Patients were followed-up for an average of more than 3 years. During that time, 19 patients died and 44 had a nonfatal heart attack. Cumulative anxiety scores were averaged and adjusted for age, and the patients divided into 3 groups. Those with anxiety scores in the highest third had nearly double the risk of heart attack or death when compared to those with anxiety scores in the lowest third (hazard ratio, 1.97; p=0.04). Looked at from another angle, the data showed a 6 percent increase in the risk of death or heart attack each time the average cumulative anxiety scored notched up by 1 unit (p=0.02).
The initial anxiety score alone offered little clue to the patient’s future health. However, an increase in anxiety over time hiked the risk of heart attack or death by 10 percent (p<0.001). Conversely, patients whose anxiety level was in the highest third at baseline, but in the lowest third when cumulative average anxiety levels were tallied, were among the least likely to have a heart attack or to die.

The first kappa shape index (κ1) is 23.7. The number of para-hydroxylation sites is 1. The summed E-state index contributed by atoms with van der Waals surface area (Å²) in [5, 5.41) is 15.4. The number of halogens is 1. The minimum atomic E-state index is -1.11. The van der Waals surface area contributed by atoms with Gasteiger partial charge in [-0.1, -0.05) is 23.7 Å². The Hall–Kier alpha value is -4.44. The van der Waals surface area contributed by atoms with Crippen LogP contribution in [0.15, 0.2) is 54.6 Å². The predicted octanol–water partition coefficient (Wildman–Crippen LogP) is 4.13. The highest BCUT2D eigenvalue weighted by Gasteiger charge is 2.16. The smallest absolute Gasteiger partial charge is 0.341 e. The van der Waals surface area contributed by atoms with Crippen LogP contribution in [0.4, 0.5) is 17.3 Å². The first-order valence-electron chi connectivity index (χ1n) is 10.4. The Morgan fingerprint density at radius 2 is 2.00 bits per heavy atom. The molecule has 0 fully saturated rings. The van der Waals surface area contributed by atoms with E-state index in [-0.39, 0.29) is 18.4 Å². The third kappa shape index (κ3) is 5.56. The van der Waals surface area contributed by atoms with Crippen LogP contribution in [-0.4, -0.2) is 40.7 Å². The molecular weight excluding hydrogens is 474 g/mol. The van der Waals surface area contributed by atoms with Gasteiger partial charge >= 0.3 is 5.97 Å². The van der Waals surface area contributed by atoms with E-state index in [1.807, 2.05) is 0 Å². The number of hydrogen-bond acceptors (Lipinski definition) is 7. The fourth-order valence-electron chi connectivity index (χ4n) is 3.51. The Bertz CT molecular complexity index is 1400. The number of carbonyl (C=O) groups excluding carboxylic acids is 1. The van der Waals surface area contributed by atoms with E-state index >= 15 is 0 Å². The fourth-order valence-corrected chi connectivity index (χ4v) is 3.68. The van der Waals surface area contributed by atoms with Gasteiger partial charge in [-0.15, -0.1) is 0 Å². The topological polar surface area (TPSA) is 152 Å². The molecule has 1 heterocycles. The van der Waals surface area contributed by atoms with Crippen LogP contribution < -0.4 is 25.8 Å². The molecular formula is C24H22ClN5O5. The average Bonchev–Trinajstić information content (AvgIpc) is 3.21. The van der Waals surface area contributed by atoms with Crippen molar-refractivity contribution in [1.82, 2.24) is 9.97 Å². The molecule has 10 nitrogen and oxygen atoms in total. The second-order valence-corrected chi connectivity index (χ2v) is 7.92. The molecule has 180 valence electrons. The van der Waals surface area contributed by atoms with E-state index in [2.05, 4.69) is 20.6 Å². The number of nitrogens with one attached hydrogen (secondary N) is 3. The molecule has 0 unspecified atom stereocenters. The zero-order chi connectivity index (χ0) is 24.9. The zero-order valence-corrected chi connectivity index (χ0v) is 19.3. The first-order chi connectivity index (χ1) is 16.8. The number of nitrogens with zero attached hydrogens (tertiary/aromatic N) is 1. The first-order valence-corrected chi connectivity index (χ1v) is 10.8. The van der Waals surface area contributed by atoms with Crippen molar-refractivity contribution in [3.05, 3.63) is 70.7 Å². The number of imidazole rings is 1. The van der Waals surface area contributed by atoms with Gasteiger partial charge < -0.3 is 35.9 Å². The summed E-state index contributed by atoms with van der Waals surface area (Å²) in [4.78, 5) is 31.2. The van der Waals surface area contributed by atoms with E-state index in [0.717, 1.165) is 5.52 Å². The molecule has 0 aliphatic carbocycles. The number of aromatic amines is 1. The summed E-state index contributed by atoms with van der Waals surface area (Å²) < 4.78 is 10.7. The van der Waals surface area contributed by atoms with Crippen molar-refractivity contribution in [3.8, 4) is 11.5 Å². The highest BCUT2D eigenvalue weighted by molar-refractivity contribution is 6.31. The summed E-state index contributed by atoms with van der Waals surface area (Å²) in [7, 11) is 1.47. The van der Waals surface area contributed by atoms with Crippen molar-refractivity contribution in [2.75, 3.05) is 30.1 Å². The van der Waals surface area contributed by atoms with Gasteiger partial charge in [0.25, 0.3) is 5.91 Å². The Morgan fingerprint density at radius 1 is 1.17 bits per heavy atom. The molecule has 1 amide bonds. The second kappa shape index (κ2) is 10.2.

This finding shows not only the need for repeated measurements to accurately gauge the impact of anxiety but also suggests an important role for physicians in reassuring anxious patients, Dr. Blatt said. Spending extra time with patients and families gives the cardiologist an opportunity to talk about heart disease, adjust medications, encourage exercise, and come up with effective strategies to improve cardiac risk factors, such as smoking, high cholesterol and high blood pressure. Equally important, it helps to establish a caring relationship that allays the fears that could shorten a patient’s life.
“I tell patients well-managed coronary disease is consistent with a long happy life. If you give people this type of reassurance, it turns a frightening disease into something they can grow old with,” Dr. Blatt said.